The healthcare sector is targeted by hackers and online criminals more often than any other industry. That is not surprising by any means, as the vast majority of healthcare providers still rely on Windows XP. This operating system has not received major updates for a while now, and an upgrade is necessary. For some reason, however, it does not appear that will happen anytime soon.
Windows XP Remains Prevalent In Healthcare
When healthcare institutions do not take the necessary precautions to keep their data safe, hell will break loose sooner rather than later. Since most of these healthcare companies rely on Widows XP as a computer operating system, it is not hard to see where the problem lies. Microsoft is no longer providing security updates for this OS, and hackers will exploit any lingering vulnerability without problems.
IT Staff working in the healthcare sector acknowledges the problem of running Windows XP in the year 2016 and beyond. Unfortunately, there is no budget to upgrade the OS to a newer version. As a result, they are forced to do patch jobs wherever they can, in the hopes of not making matters even worse in the process.
‘Infosecurity Magazine’ recently reported that 90% of NHS Trust run Windows XP, which is quite a significant number. Although some of them will be upgrading to a newer operating system, the plans are not moving ahead at the appropriate speed. In fact, under half of the respondents expect to have an upgrade in place by the end of 2017.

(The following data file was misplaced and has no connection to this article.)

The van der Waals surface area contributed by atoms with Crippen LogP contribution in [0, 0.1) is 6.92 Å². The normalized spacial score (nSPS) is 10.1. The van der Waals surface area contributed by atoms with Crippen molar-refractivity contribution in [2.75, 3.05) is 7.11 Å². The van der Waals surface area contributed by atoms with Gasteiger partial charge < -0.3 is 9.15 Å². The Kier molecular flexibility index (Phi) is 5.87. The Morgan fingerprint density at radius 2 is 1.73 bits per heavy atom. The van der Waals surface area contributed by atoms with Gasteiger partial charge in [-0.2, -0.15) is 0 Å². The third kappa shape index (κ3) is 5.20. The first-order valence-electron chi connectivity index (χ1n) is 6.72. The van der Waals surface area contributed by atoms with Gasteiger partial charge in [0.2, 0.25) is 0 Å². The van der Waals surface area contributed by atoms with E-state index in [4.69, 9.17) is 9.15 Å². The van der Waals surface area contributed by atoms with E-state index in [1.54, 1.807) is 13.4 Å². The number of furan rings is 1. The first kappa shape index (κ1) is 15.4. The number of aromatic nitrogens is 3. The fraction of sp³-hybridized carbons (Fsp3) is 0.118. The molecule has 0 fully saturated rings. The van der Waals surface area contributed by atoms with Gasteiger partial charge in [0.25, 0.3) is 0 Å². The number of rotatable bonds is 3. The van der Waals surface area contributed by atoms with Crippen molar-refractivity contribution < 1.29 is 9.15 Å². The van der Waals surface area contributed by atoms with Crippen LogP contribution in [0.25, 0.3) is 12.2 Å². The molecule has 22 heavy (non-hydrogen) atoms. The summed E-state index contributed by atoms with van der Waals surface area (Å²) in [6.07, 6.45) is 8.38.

Don’t be mistaken in thinking that this problem lies within the UK alone, though. Global healthcare institutions are suffering from the same problems, most of which stem forth from lackluster budgets and not having the time to execute a massive OS upgrade on the entire network. Unlike most other businesses, one cannot pause healthcare and start it up a week later.
Malware, ransomware, and other types of nasty software can make use of the operating system abandoned by Microsoft several years ago. Even though Windows XP has seen its fair share of security updates, the OS remains flawed and will receive no further updates. This is like music to the ears of criminals, who will look to poke holes in healthcare organizations’ security measures.
Now is the time to undertake action and solve these problems once and for all. Doing so is far easier said than done, though, as the legacy systems used in healthcare have issues working with newer versions of Windows. Switching to Linux is an option, but it would require large-scale training to get people up to speed regarding this new OS.
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